Items have been tagged at the Oxfam shop on Oxford Road
by Richard Turner
A teddy bear. A silk bag from Thailand. A Chinese panda plate. A woman's pink jumper...
The sorts of second hand objects found in charity shops everywhere.
But an Oxfam shop in Manchester is asking people who turn up with a second hand item to record its story so anyone thinking of buying it can discover its past.
It's being piloted at the Oxford Road store as part of the FutureEverything festival (12-15 May).
The 'Remember Me' art project works by tagging ordinary objects in the charity shop with individual barcodes that connect to a piece of audio on the internet.
"It's nice for people to pass their story on" - Emma Cooney, Oxfam shop manager
The story is then played out over the shop's speakers.
Emma Cooney is the manager of the Whitworth Park branch on Oxford Road.
"People are really surprised that we've got this hi-tech stuff in our shop at the moment because people don't generally associate second hand shops with technology," she said.
Adding: "But they also find it really fun. Things that have got the 'Remember Me' tag on, they can walk around and get a story.
"They just look really amused and they want to have a go. And it's nice for people to pass their story on."
People like the unknown woman who donated a red silk bag from Thailand. A quick scan and her story can be heard:
"It was one of the very first things I bought when I went to visit my uncle and his wife Noy who live just outside Bangkok. It was also one of the very first times I got a tuk tuk and I nearly fell out in the middle of a motorway on the way back.
"So I risked life and limb to get that bag!"
Mike Quigley from the University of Salford is working on the project in Manchester.
Scanning a woman's stripey jumper with the brown 'Remember Me' tag, he said: "This item is really interesting.
If you listen, you discover that it's actually been donated because someone wants to forget the memory associated with it."
Adding: "I think [hearing the stories] gives the objects a history, more of a depth and a rich feeling."
'Remember Me' uses technology available on the talesofthings.com website that allows users to attach memories to their objects in the form of video, text or audio.
"When people bring objects into the store we ask them if there is a story or a history with the object," said Mike again.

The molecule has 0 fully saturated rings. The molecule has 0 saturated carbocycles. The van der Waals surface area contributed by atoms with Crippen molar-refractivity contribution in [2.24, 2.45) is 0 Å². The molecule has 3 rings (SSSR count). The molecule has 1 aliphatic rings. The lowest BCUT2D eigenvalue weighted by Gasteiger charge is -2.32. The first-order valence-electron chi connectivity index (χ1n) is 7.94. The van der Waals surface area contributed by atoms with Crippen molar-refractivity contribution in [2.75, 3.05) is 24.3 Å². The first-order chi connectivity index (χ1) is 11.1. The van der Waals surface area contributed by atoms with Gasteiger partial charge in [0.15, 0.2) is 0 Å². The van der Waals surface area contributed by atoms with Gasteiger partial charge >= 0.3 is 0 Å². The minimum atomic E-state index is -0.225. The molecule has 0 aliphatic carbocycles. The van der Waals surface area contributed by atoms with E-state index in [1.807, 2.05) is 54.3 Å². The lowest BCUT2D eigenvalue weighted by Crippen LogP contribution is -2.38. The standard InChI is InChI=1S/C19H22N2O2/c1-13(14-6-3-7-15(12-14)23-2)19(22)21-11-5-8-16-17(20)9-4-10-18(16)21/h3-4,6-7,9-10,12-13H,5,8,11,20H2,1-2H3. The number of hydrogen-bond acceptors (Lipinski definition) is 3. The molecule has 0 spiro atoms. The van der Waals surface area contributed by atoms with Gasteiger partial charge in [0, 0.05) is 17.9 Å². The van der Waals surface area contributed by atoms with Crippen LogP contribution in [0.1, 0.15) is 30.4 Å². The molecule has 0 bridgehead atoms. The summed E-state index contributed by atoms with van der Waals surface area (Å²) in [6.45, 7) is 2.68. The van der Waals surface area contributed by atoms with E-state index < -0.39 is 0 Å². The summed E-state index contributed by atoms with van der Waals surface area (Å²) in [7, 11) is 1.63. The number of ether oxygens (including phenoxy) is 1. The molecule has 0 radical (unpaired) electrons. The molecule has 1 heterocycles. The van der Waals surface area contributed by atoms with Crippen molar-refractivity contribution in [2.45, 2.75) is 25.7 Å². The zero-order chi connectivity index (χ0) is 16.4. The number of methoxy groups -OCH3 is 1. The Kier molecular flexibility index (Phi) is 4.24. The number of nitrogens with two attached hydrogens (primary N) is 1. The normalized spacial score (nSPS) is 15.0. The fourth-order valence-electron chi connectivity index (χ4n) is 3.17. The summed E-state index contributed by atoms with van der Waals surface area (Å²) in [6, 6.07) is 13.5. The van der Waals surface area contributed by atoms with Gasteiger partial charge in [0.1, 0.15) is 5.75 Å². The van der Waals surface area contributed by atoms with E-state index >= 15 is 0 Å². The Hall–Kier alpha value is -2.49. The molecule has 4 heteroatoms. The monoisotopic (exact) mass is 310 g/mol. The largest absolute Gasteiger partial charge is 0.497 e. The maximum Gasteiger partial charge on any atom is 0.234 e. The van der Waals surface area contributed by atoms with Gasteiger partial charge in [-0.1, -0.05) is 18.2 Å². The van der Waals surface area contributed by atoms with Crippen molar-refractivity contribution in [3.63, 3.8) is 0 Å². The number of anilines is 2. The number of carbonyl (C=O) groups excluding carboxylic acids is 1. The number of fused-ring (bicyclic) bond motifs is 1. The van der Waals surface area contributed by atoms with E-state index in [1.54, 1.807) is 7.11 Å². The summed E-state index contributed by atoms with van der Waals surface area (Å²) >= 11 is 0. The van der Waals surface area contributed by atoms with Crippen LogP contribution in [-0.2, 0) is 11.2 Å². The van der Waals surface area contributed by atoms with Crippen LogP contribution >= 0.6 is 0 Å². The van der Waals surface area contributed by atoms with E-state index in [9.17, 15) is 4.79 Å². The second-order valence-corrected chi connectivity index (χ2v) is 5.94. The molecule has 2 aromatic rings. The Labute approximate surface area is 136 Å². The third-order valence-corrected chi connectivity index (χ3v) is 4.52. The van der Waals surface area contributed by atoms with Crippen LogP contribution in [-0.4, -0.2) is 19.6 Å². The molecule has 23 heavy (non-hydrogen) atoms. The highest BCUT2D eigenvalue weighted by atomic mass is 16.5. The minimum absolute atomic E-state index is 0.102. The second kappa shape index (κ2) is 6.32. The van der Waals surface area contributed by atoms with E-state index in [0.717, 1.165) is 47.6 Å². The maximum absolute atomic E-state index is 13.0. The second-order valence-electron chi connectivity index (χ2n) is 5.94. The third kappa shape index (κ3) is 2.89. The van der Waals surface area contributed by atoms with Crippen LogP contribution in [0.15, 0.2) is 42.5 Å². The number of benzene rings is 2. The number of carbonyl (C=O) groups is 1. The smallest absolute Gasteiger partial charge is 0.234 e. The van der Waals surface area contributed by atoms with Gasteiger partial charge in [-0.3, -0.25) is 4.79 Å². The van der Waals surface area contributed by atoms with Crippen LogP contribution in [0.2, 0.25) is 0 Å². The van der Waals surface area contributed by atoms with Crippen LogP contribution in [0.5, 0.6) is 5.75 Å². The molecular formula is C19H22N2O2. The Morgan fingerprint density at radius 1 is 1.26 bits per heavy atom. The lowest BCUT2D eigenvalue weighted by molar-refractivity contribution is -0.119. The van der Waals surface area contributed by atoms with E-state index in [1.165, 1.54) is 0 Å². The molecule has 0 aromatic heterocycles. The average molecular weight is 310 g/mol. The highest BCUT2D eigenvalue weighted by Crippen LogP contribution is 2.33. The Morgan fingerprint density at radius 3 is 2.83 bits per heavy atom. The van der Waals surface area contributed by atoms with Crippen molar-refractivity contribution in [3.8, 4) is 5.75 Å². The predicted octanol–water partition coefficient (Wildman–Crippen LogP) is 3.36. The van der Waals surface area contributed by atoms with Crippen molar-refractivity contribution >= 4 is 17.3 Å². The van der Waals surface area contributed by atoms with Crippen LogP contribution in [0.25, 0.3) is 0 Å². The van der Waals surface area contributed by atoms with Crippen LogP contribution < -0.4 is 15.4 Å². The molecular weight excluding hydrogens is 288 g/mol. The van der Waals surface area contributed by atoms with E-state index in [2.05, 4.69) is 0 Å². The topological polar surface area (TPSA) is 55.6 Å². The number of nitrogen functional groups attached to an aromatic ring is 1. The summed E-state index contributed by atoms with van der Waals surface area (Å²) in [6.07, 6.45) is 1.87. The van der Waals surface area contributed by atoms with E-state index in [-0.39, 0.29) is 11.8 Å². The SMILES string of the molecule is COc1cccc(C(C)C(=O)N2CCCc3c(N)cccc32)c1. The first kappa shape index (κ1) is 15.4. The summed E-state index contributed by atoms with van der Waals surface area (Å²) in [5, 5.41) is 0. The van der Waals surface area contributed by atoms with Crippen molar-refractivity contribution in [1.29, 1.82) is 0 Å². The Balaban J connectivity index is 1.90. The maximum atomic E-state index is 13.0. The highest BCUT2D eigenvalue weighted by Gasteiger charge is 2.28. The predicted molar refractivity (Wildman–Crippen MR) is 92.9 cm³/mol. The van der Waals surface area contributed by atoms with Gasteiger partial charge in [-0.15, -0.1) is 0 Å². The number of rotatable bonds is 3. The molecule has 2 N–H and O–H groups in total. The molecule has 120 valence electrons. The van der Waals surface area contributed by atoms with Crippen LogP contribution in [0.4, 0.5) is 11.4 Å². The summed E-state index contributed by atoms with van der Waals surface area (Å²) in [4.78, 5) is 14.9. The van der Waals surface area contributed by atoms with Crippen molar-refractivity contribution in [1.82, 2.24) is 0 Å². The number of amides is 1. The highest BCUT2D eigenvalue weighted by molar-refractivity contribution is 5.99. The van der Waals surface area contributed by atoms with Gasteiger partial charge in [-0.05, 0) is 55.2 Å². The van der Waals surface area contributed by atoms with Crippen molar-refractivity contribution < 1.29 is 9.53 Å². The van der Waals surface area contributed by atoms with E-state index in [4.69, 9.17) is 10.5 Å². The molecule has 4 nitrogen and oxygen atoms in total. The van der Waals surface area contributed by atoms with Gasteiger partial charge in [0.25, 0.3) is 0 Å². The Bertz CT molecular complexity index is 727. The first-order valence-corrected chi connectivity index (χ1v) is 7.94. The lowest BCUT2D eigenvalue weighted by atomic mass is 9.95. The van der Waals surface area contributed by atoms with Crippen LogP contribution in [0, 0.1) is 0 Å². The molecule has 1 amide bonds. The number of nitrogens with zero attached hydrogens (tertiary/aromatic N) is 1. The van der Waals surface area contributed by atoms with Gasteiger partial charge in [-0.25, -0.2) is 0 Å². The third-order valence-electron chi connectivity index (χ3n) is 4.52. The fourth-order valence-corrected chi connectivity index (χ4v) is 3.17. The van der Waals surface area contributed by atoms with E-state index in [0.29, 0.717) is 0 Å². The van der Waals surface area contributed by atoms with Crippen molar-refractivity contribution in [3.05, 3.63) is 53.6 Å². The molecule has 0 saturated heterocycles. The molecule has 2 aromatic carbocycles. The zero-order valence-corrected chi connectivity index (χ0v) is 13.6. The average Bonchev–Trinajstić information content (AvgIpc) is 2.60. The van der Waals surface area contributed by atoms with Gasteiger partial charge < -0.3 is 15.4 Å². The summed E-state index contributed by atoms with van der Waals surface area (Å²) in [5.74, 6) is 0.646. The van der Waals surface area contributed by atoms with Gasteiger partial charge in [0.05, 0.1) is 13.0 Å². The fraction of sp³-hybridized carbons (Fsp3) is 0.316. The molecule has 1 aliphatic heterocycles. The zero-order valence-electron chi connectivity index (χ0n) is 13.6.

"If there is, we record a short piece of audio about the object which we upload to the internet and attach it to the talesofthings.com website.
So when people come in they can use their iPhone or their Android to connect to the website, or they can scan it with one of our readers in store, and they can hear the history of that object."
Adding: "I think it gives the objects more of a depth and a rich feeling."
Chris Speed, from the Edinburgh College of Arts came up with the idea for 'Remember Me'. He said there is a commercial idea behind it.
"Everyone in the world has got used to barcodes being attached to things that you buy. The problem is that one barcode is attached to one huge product line eg. all the cans of coke in the UK have got one barcode on them.
"The future is changing and businesses are beginning to want to know how to barcode individual objects.
So, as a research project, what we're doing is to allow people to come into the store and attach a unique barcode for that one item.
"I think there is a great interest in the idea that things do come from someone somewhere, particularly in Oxfam shops."
And his favourite object in the Oxford Road shop?
"I think the teddy bear is great," he said.
"Everyone's got a teddy bear, haven't they? And a teddy bear has been there with them, through nightmares at night and through tears and through love.
"It's quite a powerful object and once you hear someone's voice as though they were a ghost, it evokes such powerful memories."
is a festival of digital culture in Manchester (12 - 15 May)